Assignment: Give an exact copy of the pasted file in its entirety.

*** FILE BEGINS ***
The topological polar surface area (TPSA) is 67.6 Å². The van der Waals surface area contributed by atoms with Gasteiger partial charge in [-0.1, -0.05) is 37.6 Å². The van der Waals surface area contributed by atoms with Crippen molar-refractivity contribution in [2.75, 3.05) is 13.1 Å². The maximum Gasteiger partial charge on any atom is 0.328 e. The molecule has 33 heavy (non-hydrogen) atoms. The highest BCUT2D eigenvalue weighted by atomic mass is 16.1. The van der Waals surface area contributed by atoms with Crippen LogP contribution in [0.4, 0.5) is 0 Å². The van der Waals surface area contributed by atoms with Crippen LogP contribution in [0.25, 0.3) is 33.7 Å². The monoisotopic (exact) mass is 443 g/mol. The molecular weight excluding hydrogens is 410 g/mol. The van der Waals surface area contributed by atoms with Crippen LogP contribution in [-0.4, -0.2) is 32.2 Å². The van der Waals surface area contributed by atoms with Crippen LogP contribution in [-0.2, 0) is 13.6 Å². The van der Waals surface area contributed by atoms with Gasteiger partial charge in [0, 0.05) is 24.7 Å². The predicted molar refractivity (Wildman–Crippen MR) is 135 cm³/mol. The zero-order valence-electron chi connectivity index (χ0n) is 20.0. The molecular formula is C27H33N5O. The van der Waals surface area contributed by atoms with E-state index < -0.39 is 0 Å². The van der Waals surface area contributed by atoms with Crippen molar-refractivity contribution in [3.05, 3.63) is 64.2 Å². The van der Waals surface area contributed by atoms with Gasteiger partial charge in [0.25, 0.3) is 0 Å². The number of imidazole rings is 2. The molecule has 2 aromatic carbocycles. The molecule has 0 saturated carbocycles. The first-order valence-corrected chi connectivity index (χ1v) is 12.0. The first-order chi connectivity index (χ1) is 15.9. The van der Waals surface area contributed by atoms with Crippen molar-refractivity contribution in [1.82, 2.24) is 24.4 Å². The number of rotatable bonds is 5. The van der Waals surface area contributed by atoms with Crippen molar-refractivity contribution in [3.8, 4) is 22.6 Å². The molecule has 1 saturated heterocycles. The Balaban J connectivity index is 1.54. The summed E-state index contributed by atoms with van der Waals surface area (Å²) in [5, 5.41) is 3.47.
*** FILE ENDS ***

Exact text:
The topological polar surface area (TPSA) is 67.6 Å². The van der Waals surface area contributed by atoms with Gasteiger partial charge in [-0.1, -0.05) is 37.6 Å². The van der Waals surface area contributed by atoms with Crippen molar-refractivity contribution in [2.75, 3.05) is 13.1 Å². The maximum Gasteiger partial charge on any atom is 0.328 e. The molecule has 33 heavy (non-hydrogen) atoms. The highest BCUT2D eigenvalue weighted by atomic mass is 16.1. The van der Waals surface area contributed by atoms with Crippen LogP contribution in [0.4, 0.5) is 0 Å². The van der Waals surface area contributed by atoms with Crippen LogP contribution in [0.25, 0.3) is 33.7 Å². The monoisotopic (exact) mass is 443 g/mol. The molecular weight excluding hydrogens is 410 g/mol. The van der Waals surface area contributed by atoms with Crippen LogP contribution in [-0.4, -0.2) is 32.2 Å². The van der Waals surface area contributed by atoms with Crippen LogP contribution in [-0.2, 0) is 13.6 Å². The van der Waals surface area contributed by atoms with Gasteiger partial charge in [0, 0.05) is 24.7 Å². The predicted molar refractivity (Wildman–Crippen MR) is 135 cm³/mol. The zero-order valence-electron chi connectivity index (χ0n) is 20.0. The molecular formula is C27H33N5O. The van der Waals surface area contributed by atoms with E-state index < -0.39 is 0 Å². The van der Waals surface area contributed by atoms with Crippen molar-refractivity contribution in [3.05, 3.63) is 64.2 Å². The van der Waals surface area contributed by atoms with Gasteiger partial charge in [0.25, 0.3) is 0 Å². The number of imidazole rings is 2. The molecule has 2 aromatic carbocycles. The molecule has 0 saturated carbocycles. The first-order valence-corrected chi connectivity index (χ1v) is 12.0. The first-order chi connectivity index (χ1) is 15.9. The van der Waals surface area contributed by atoms with Crippen molar-refractivity contribution in [1.82, 2.24) is 24.4 Å². The number of rotatable bonds is 5. The van der Waals surface area contributed by atoms with Crippen molar-refractivity contribution in [3.8, 4) is 22.6 Å². The molecule has 1 saturated heterocycles. The Balaban J connectivity index is 1.54. The summed E-state index contributed by atoms with van der Waals surface area (Å²) in [5, 5.41) is 3.47.